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174-year-old building holds cache of Sycamore’s past

Published: Tuesday, May 13, 2014 12:06 a.m. CDT • Updated: Tuesday, May 13, 2014 12:12 a.m. CDT
Caption
(Danielle Guerra – dguerra@shawmedia.com)
Sycamore's Phil Cuthbert found the old Ward Hotel sign in the basement of his building at 366 W. State St. Although the glass has been broken out, Cuthbert said he hopes he has found enough of the glass to piece the sign back together. Historical photos show the sign hanging outside the hotel in the late 1800s.
Caption
(Danielle Guerra – dguerra@shawmedia.com)
Sycamore resident Phil Cuthbert looks at his smartphone while standing next to a desk, seemingly frozen in time with a rotary phone and large typewriter in what used to be the DeMarzio Realty Office. Cuthbert bought the building at the corner of State and California streets in sycamore in November 2012, opening the blinds for the first time in about 25 years he said. He hopes to renovate the building into commercial space again.
Caption
(Danielle Guerra – dguerra@shawmedia.com)
Phil Cuthbert pulls the letter "S" out of his storage in the back of the building on the corner of State and California streets in Sycamore. This letter and the "C" below were parts of the Sycamore Hardware signage that hung on the building while it housed the business from 1945 to 1963. Cuthbert has found many historical items from the building that he purchased in 2012 and has been working with the Sycamore History Museum to process the artifacts. Cuthbert kept the letters S and C because they were his mother's initials.
Caption
(Photo provided by the Sycamore History Museum)
A picture of the Ward Hotel on the corner of State and California streets in Sycamore circa early 1900s. The building was many businesses throughout the years but from 1888 through 1909 was named the Ward Hotel.

SYCAMORE – When Jim Lyon walked into the 174-year-old building at the corner of California and State streets in Sycamore, he found a treasure trove of items from the city’s past.

Lyon, a past president of the Sycamore History Museum, found historical items such as old campaign ads, an old dairy bottle and a chair that could predate the 1941 fire that destroyed the top floor of the building.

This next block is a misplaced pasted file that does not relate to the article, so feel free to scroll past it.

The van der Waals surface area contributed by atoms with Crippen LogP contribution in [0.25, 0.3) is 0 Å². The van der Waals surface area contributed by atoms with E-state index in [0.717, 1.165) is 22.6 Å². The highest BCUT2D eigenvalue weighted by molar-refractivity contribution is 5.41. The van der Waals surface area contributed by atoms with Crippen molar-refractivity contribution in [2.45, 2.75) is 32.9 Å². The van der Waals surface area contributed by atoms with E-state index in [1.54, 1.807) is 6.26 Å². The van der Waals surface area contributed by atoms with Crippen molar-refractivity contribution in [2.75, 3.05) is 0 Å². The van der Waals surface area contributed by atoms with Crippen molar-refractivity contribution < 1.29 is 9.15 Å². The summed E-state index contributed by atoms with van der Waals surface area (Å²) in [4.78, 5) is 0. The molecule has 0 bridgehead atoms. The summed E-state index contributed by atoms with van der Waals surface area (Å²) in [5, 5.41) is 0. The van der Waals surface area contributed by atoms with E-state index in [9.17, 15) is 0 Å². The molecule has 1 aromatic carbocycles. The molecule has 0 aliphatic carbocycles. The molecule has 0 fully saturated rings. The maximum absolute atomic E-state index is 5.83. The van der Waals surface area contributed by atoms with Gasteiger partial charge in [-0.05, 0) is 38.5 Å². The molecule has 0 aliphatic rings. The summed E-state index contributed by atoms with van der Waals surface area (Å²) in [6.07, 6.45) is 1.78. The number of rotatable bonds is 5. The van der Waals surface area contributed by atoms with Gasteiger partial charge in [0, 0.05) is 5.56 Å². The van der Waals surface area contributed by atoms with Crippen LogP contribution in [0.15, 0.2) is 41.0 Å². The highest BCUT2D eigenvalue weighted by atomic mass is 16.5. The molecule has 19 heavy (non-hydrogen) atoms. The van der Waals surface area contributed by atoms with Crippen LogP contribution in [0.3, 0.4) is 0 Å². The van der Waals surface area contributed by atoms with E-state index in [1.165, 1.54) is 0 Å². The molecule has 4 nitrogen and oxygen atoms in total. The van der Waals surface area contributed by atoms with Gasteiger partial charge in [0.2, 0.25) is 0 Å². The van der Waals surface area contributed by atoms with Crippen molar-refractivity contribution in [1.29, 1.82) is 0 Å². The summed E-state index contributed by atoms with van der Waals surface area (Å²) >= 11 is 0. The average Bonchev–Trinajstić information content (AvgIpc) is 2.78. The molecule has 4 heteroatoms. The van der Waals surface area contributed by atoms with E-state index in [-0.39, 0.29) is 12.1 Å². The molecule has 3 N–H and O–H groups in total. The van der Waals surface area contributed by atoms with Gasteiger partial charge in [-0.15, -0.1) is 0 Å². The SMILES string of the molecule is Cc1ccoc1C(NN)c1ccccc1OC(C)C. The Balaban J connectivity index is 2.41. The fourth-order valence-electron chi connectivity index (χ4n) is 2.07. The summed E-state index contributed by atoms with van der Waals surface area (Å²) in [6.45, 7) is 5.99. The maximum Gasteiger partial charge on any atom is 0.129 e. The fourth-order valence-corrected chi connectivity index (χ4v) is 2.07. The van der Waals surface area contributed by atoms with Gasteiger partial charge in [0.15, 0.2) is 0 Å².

“It was like a time capsule,” Lyon said. “Piles and piles and piles of stuff.”

Building owner Phil Cuthbert bought the property at 360 to 366 W. State St. in Sycamore in November 2012 for $130,000 and has plans to restore the former hotel to three units, possibly adding retail space. One of the spaces is currently occupied by Mr. G’s Music Studio, 360 W. State St.

The task is tremendous and won’t be accomplished overnight: Cuthbert said he hopes to finish the work in one to two years.

“This is like a home improvement project on steroids,” Cuthbert said. “I had to be very frugal to fix everything.”

According to Sycamore History Museum, the building was erected in 1840 and was a hotel until 1927, when Fargo Hotel bought the building as an annex. After a 1941 fire at the Ward Opera House at one side of the building, the third story was removed. From 1945 to 1963, the space was occupied by Sycamore Hardware.

Much of the space has been vacant since 1987, when then-owner Phil DiMarzio’s realty office ceased operating there.

Cuthbert could seek financial help from the city of Sycamore to restore the building through the city’s Downtown Facade Improvement Program. The program, in place since 2004, provides a matching grant of up to $5,000 for downtown property owners who want to restore downtown buildings or need assistance with repairs.

Cuthbert has spoken with City Manager Brian Gregory about restoring the old windows at the property, but said he won’t apply for the facade program until he is ready to take on the project.

“Any downtown building owner who needs restoration is eligible,” Gregory said. “It promotes reinvestment in the buildings while maintaining the historic feel and appeal of the district.”

In the meantime, Cuthbert will continue to sift through the pieces of the building’s long history. He still needs to go through the basement and see all of the objects that could be hiding down there.

Cuthbert also must bring the structure into compliance with state and federal building codes before any business can occupy it. He has already met with a building inspector.

“I have a million ideas for this place,” Cuthbert said. “It’s just about having the time, the money and the energy to do it.”

Sycamore resident Dennis Lewis recently peeked into the windows of the building during an afternoon walk.

Lewis, a Sycamore resident since 1966, said something should be done to fill the long-empty space.

“It’d be better than nothing,” Lewis said. “It’d be nice to see something in there.”

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